Drones are powering new jobs

By: Benjamin Powers

Unmanned aerial vehicles are soaring into the business world and creating opportunities

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Drone over a city

There are many discussions taking place about how robots may potentially steal assembly line jobs and how drones will replace delivery people, cutting humans out of the workplace. But in some instances, expanded use of drones may create jobs rather than take them away.

Goldman Sachs reports that drones will be a $100 billion market by 2020 with the fastest expansion in businesses and civil government. Commercial sector growth will likely be biggest in agriculture, insurance, and oil refining.

After 20 years in the military at the controls of Blackhawk helicopters, Tony Zimlich considered becoming a commercial pilot, but saw a huge opportunity flying drones. Drone pilots can reportedly earn as much as $3,500 a day flying for the larger companies and many make six figures a year. On average, pilots earn between $50,000 and $70,000, according to Jordan Rising, director of flight and technology at commercial drone specialists Flight Evolved.

Around the time Zimlich retired, a friend had just founded a company doing unmanned aerial services in Afghanistan. Zimlich got in touch, and soon he was piloting unmanned aerial vehicles (UAVs).

He now regularly pilots UAVs, and consults with numerous aviation and unmanned aviation companies. His expertise gave him a superior skill set and an edge in the field.

“My military experience, and flying in general, gave me a definite edge with regard to commercial drone operations,” explains Zimlich. “Army Aviation gave me an education in aerodynamics, weather, airspace, planning and regulatory compliance, all of which are essential to commercial drone operations. “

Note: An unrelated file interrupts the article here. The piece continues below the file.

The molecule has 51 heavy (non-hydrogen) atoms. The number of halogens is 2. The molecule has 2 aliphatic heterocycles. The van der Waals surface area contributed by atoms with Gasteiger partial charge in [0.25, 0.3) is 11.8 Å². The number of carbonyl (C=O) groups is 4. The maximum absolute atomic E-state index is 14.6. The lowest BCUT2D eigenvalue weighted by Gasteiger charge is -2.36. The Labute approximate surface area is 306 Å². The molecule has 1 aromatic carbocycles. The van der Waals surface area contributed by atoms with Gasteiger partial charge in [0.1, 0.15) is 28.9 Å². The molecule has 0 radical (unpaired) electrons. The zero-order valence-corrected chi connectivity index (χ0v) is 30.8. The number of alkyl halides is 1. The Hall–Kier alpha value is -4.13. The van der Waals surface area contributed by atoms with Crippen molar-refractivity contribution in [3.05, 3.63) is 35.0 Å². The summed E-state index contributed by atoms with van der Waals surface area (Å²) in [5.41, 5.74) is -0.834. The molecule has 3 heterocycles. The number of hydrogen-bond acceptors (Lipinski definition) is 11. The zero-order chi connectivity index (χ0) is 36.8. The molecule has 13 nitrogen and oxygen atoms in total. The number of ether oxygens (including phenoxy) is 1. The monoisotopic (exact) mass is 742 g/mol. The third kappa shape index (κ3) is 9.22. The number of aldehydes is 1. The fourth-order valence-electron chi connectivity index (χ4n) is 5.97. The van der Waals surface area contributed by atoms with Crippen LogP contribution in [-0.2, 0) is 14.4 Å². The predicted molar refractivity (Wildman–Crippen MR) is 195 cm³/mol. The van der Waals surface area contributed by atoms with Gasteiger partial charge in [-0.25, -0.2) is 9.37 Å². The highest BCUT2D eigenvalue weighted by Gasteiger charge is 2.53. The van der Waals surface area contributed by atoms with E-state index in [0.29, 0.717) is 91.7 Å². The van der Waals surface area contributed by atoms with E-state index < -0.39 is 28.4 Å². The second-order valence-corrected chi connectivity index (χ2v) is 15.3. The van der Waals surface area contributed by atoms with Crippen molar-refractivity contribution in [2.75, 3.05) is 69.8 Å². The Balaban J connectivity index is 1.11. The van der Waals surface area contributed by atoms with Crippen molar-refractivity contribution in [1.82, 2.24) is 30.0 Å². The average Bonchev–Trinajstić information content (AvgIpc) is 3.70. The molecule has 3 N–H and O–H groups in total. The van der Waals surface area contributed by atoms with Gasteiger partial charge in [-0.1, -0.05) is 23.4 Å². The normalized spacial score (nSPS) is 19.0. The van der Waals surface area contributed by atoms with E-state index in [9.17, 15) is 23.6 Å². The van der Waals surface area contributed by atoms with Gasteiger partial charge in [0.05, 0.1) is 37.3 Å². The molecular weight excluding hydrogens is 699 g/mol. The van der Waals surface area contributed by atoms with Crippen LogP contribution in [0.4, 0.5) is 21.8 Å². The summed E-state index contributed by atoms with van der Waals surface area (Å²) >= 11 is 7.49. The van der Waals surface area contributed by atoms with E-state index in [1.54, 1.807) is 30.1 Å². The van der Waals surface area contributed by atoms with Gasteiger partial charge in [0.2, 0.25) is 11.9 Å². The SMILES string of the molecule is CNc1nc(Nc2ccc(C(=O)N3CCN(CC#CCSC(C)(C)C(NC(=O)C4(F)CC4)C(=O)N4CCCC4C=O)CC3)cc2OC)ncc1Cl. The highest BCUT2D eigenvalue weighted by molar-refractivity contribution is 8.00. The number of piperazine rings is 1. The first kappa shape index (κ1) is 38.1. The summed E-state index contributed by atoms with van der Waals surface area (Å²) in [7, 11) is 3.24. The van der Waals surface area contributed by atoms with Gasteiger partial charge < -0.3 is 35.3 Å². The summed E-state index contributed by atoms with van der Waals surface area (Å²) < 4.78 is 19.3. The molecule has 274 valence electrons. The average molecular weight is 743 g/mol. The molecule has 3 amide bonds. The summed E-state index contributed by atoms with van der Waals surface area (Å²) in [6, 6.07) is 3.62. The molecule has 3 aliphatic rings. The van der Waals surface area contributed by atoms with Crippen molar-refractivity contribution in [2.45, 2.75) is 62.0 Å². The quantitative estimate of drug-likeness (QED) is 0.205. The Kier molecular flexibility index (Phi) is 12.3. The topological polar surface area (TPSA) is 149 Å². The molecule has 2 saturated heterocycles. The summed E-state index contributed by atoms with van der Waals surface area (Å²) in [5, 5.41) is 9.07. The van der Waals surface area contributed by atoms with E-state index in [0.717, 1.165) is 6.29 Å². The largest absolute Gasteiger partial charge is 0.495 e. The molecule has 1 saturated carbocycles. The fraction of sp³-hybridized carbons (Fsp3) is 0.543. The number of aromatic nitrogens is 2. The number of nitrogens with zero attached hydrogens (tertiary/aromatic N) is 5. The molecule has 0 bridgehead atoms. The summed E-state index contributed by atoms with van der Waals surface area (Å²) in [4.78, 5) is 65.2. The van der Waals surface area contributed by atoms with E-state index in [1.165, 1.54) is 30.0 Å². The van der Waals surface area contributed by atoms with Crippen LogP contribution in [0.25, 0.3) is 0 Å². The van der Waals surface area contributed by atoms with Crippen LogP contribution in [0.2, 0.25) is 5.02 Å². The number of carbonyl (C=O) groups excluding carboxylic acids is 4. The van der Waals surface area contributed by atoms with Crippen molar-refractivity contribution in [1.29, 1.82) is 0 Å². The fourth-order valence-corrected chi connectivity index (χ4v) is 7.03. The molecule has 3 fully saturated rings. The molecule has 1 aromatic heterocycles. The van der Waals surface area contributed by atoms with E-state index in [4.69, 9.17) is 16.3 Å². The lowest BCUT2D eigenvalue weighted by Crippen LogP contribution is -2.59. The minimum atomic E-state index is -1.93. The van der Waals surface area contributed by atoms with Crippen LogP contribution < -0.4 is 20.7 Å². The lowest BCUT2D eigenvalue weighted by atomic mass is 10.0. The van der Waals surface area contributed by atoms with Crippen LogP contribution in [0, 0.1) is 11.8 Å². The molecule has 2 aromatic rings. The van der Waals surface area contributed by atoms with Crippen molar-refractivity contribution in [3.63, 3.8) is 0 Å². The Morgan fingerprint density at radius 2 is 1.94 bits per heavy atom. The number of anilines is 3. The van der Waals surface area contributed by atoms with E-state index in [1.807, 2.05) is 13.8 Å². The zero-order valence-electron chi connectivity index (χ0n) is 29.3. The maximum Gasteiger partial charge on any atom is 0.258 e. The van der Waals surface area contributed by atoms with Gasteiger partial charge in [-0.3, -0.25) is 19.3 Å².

Zimlich did much of his training in 2013 and 2014 and things really started to take off in 2015 when the capabilities of UAVs, and their commercial applications, aligned to accelerate industry growth.

More ways to use drones

The photography, real estate, and utility industries continue to lead the commercial use of drones, according to a report from Business Insider Intelligence, while industries like construction are on the rise. The report goes on to estimate that “revenues from drone sales will top $12 billion in 2021, up from just over $8 billion” from 2015 and that the growth of drones in the enterprise sector will outpace the consumer sector in the EU and the US, which are the two biggest markets for drones.

European utility companies are investing in drones to inspect long stretches of pipeline. There are an increasing number of entrepreneurs who plan to use drones for filming videos and taking photos. Other companies, such as Verizon, are using drones to check the infrastructure of telecommunications towers after a disaster, like a Hurricane. Verizon is also testing drones that could provide cellular service to aid first responders in areas that lose coverage in the aftermath of a storm. Even farmers are utilizing drones to precisely monitor their crops and their growth from afar.

“They often produce aerial photography and video for inspections, mapping, and data collection,” says Dan Gettingger, the co-founder of the Center for the Study of the Drone at Bard College. “Many industries such as construction and mining have chosen to use drones to improve worksite safety and efficiency.”

Gettingger expects the need for drone pilots will grow in the near term. The efficiency of sending drones won’t remove humans from the workplace but change their roles to remote operators and image analyzers.

“Really there is no limitation other than regulatory in terms of what a drone can do,” says Zimlich. “It’s just a matter of having an idea, the technology to complete that idea, and making it cost effective.”

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About the author:

Benjamin Powers is a freelance journalist based in New York City.  He writes about technology, privacy, and the military. His writing has appeared in Rolling Stone, the Wall Street Journal, and the New Republic, among others.

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